It may be safely said that, in twenty years, one man enriched the literature of his country with more story of intense beauty, and more original character, than all its literati together for two hundred years before. And this is only part of the wonder with Sir Walter Scott; he was all this time a man of business, of grave and various business-a Clerk of Session, sitting in the Parliament-house of Edinburgh daily, during term, from ten to four o'clock-the Sheriff of Selkirk, with its calls-an active cavalry volunteer-a member of gas and other committees―a zealous politician and reviewer-mixed up in a world of printing and publishing concerns, and ready to run off and traverse as diligently sea and land, in all directions, at every possible interval. Besides all this, he was a buyer of lands, a planter of extensive woods, a raiser of a fairy castle, a keen sportsman with greyhound and fish-spear. Amidst all these avocations and amusements, his writing appeared the produce of his odd hours; and this mass of romance, on which his fame chiefly rests, after all, but a fragment of his literary labour. In the enormous list of his works, to be found at the end of his Life by Lockhart, his novels and poems appear but a slight sprinkling amid his heavier toils :-reviews, translations, essays, six volumes; Tales of a Grandfather, twelve volumes; sermons, memoirs, a multitude; editions of Swift and Dryden, in nineteen volumes and eighteen volumes; Somers' Tracts, in thirteen volumes; antiquities, lives, &c. &c. The array of works, written and edited, is astounding; and when we recollect that little of this was done before forty, and that he died at the age of sixtyone, our astonishment becomes boundless. It is in vain to look for another such life of gigantic literary labour, performed by a man of the world, and no exclusive, unmitigated bookworm; much less of a life of such an affluent produce of originality. In these particulars, Scott stands alone.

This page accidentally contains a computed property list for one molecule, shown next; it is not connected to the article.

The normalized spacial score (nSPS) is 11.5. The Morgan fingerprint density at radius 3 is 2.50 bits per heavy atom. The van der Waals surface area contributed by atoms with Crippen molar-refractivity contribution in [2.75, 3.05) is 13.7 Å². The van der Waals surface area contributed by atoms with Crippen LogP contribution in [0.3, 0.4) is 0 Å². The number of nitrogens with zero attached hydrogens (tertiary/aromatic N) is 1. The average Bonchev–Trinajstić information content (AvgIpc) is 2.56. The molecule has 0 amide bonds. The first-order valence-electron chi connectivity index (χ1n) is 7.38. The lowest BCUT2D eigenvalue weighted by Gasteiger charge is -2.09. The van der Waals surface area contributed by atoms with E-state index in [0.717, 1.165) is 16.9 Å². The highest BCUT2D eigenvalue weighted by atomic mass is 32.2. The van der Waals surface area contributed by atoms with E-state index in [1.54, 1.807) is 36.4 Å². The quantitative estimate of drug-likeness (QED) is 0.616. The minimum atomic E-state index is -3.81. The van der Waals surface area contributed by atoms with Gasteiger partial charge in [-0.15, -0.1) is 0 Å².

But though the wonder of his life is seen in this, the romance of it yet remains. He arose to fill a great and remarkable point of time. A new era was commencing, which was to be enriched out of the neglected matter of the old. The suppression of the rebellion of 1745 was the really vitalizing act of the union of Scotland and England. By it the old clan life and spirit were extinguished. The spirit which maintained a multitude of old forms, costumes, and modes of life, was by that event annihilated; and the rapid amalga